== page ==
Ok, so. I know I have posted exactly once so far this year. I'm not going to apologize, I haven't had much to say. But I need to talk about Stringtopia. Last year I went, and by my own report, "The whole experience was an amazing pile of information and sensory overload," and yes, that happened again. But this time was different. This time was better.
I've owned my wheel for about 3 1/2 years. I spindle-spun a very little bit before then, and much more since. I love spinning classes for the way they remind me that learning new things is hard. I love wool, and handspun yarn from crazy-colored tops and batts. I've learned enough that I really think I can make any kind of yarn I want to.
But I was starting to think I didn't really like the act of spinning. I couldn't get any momentum with my projects, and I liked my wheel but didn't love it, and I'd tried other wheels but I didn't love them either. Any spinning I did, I did when I could be cajoled into going to our local spinning meetings. I tried starting new projects a few times, but I'd lose interest in the first few minutes. I was starting to give away fiber that I knew I'd never spin, or things that I didn't care what kind of yarn they grew up into. It was not happy for me, and I couldn't figure why. I'd tried to participate in challenges like Tour de Fleece, but I'd get a day or two in and lose motivation.
So I signed up for two days of classes. I gave myself a day in the middle to get some things done for work, to relax and rest and try to not come back to work during finals week entirely used up (it only sort of worked).
Friday night there was the Bash, where door prizes were handed out and everything changed. I won a spindle. A Bosworth Mini, in Birds-Eye Maple.
I had heard about Bosworths, and yes, whatever they say is true. My new spindle is Really Good. I started spinning right then and didn't stop until I got home Sunday night. There were breaks for sleeping, eating, and my classes, but as Mandie noted a couple times during the weekend, I was spinning in bed before I slept and when I woke up. Saturday afternoon I was grading papers and pulled out a batt that I had thrown in my bag kind of randomly while packing, and I used spinning to entice myself through a stack of tests. I had that batt entirely spun about 36 hours later.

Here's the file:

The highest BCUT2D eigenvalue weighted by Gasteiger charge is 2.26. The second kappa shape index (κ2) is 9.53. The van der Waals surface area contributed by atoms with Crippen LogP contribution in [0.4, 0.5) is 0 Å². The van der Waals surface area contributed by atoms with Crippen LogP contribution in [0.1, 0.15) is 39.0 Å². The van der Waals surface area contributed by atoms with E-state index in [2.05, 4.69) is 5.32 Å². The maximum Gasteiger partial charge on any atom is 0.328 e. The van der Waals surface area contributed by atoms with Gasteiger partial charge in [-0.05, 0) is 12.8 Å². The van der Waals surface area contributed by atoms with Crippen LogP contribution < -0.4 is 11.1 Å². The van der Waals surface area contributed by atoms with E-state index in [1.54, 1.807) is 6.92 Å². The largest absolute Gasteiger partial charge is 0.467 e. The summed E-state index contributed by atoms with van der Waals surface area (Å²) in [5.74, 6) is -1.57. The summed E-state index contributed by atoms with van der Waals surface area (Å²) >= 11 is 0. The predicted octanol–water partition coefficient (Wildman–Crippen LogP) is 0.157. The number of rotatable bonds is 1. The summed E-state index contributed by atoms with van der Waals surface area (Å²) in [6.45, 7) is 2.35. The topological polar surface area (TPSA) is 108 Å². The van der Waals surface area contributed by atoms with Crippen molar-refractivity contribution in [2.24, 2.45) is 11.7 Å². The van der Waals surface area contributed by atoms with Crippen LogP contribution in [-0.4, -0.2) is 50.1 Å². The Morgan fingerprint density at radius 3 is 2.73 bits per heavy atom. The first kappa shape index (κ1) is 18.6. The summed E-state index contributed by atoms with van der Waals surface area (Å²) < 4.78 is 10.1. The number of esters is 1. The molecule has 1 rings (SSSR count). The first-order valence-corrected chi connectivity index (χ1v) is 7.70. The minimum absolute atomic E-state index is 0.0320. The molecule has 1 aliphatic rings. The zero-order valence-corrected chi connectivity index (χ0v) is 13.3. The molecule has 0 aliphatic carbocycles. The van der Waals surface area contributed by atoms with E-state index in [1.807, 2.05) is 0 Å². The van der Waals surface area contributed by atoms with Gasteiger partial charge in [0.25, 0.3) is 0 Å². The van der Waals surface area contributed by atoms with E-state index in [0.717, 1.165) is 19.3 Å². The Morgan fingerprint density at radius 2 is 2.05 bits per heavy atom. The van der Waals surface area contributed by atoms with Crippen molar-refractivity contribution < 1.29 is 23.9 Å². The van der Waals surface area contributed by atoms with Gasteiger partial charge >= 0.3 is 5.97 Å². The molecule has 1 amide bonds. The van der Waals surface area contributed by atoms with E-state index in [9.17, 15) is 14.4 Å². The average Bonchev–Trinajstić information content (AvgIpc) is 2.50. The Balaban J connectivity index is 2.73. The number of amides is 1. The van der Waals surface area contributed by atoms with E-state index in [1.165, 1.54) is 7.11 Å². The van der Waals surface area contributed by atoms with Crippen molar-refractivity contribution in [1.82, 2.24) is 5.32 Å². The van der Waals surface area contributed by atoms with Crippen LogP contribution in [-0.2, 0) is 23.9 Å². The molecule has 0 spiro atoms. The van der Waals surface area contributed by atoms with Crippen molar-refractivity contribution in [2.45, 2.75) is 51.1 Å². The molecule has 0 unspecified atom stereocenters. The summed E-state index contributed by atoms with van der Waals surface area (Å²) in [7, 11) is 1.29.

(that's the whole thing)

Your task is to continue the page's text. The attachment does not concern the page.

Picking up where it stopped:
I apparently like spinning again.
Mandie, being the good friend that she is, started bugging me right away to try wheels, quick, while I liked spinning and there were all these wheels right there. I tried the few that were there for sale, and they were fine, but still, didn't love them enough to make the switch from my perfectly usable wheel.
And then I took Beth's class Sunday morning. I'll talk more about the other classes later, but in the morning Drafting Methods class I said I felt like I could do all the things, but I didn't feel comfortable spinning a lot, so that's what I was after. And so. I was doing short forward draw, and troubleshooting my sore pinchy finger and Beth tried my wheel. And said that she always raised the treadles when she sold that one. And holy cow, that was it. I'd thought for a while that part of the problem was the treadle angle, but it never occurred to me that that was something I could change. Beth travels with a toolkit, so at the end of class I borrowed a screwdriver. I raised the treadles about 3/4 of an inch along the plastic thing that attaches to the footmen, and all of a sudden my wheel felt completely different and just the way I wanted it to. It was amazing. I cried. The afternoon class was great, and I loved the feel of my "new" wheel.
I'm home now, and it's still awesome.
I finished the yarn from the pink batt from Abby:
As always, of course, it was amazing being among the yarn people. This year I was far more relaxed, and it was good to see folks from last year, as well as meeting new people. I'll talk more about what happened with the rest of the weekend later, but today, I wanted to post about how Stringtopia changed the way I feel about spinning. Which, for me, glazed the weekend with unexpected joy.